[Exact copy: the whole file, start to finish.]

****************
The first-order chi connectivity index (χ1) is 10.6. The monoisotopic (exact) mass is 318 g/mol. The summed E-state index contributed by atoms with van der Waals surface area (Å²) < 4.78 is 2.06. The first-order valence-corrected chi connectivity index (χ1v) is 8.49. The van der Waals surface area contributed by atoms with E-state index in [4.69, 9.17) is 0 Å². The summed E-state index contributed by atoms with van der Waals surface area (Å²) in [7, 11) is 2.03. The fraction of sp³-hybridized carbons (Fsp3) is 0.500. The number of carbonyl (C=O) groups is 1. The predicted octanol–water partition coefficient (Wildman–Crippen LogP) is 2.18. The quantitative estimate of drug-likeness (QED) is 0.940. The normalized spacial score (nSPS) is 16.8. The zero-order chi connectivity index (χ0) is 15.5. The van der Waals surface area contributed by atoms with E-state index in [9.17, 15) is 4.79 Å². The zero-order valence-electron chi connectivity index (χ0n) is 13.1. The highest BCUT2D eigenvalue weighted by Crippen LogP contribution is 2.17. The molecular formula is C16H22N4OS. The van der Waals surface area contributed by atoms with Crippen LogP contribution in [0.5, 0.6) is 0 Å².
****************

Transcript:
The first-order chi connectivity index (χ1) is 10.6. The monoisotopic (exact) mass is 318 g/mol. The summed E-state index contributed by atoms with van der Waals surface area (Å²) < 4.78 is 2.06. The first-order valence-corrected chi connectivity index (χ1v) is 8.49. The van der Waals surface area contributed by atoms with E-state index in [4.69, 9.17) is 0 Å². The summed E-state index contributed by atoms with van der Waals surface area (Å²) in [7, 11) is 2.03. The fraction of sp³-hybridized carbons (Fsp3) is 0.500. The number of carbonyl (C=O) groups is 1. The predicted octanol–water partition coefficient (Wildman–Crippen LogP) is 2.18. The quantitative estimate of drug-likeness (QED) is 0.940. The normalized spacial score (nSPS) is 16.8. The zero-order chi connectivity index (χ0) is 15.5. The van der Waals surface area contributed by atoms with E-state index in [9.17, 15) is 4.79 Å². The zero-order valence-electron chi connectivity index (χ0n) is 13.1. The highest BCUT2D eigenvalue weighted by Crippen LogP contribution is 2.17. The molecular formula is C16H22N4OS. The van der Waals surface area contributed by atoms with Crippen LogP contribution in [0.5, 0.6) is 0 Å².